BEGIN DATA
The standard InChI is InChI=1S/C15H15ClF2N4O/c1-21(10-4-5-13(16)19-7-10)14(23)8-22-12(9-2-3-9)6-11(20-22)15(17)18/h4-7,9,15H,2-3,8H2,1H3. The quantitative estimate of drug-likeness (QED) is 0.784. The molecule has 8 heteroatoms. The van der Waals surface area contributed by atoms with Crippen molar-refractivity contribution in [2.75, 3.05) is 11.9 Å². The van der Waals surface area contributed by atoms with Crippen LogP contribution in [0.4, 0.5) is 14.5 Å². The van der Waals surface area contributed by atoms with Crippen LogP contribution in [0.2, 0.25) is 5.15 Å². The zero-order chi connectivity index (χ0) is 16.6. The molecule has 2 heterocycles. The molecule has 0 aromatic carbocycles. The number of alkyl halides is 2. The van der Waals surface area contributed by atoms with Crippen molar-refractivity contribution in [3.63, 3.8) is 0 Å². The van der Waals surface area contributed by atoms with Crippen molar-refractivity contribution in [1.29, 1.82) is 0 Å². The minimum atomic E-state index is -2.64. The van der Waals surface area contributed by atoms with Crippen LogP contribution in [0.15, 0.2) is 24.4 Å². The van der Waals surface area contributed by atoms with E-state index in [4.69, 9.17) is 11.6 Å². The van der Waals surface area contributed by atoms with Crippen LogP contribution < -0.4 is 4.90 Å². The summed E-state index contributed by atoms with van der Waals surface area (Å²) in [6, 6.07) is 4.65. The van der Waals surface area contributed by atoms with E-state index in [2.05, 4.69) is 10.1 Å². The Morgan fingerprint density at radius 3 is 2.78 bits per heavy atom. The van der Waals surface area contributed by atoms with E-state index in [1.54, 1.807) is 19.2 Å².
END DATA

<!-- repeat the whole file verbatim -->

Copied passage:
The standard InChI is InChI=1S/C15H15ClF2N4O/c1-21(10-4-5-13(16)19-7-10)14(23)8-22-12(9-2-3-9)6-11(20-22)15(17)18/h4-7,9,15H,2-3,8H2,1H3. The quantitative estimate of drug-likeness (QED) is 0.784. The molecule has 8 heteroatoms. The van der Waals surface area contributed by atoms with Crippen molar-refractivity contribution in [2.75, 3.05) is 11.9 Å². The van der Waals surface area contributed by atoms with Crippen LogP contribution in [0.4, 0.5) is 14.5 Å². The van der Waals surface area contributed by atoms with Crippen LogP contribution in [0.2, 0.25) is 5.15 Å². The zero-order chi connectivity index (χ0) is 16.6. The molecule has 2 heterocycles. The molecule has 0 aromatic carbocycles. The number of alkyl halides is 2. The van der Waals surface area contributed by atoms with Crippen molar-refractivity contribution in [3.63, 3.8) is 0 Å². The van der Waals surface area contributed by atoms with Crippen molar-refractivity contribution in [1.29, 1.82) is 0 Å². The minimum atomic E-state index is -2.64. The van der Waals surface area contributed by atoms with Crippen LogP contribution in [0.15, 0.2) is 24.4 Å². The van der Waals surface area contributed by atoms with E-state index in [4.69, 9.17) is 11.6 Å². The van der Waals surface area contributed by atoms with Crippen LogP contribution < -0.4 is 4.90 Å². The summed E-state index contributed by atoms with van der Waals surface area (Å²) in [6, 6.07) is 4.65. The van der Waals surface area contributed by atoms with E-state index in [2.05, 4.69) is 10.1 Å². The Morgan fingerprint density at radius 3 is 2.78 bits per heavy atom. The van der Waals surface area contributed by atoms with E-state index in [1.54, 1.807) is 19.2 Å².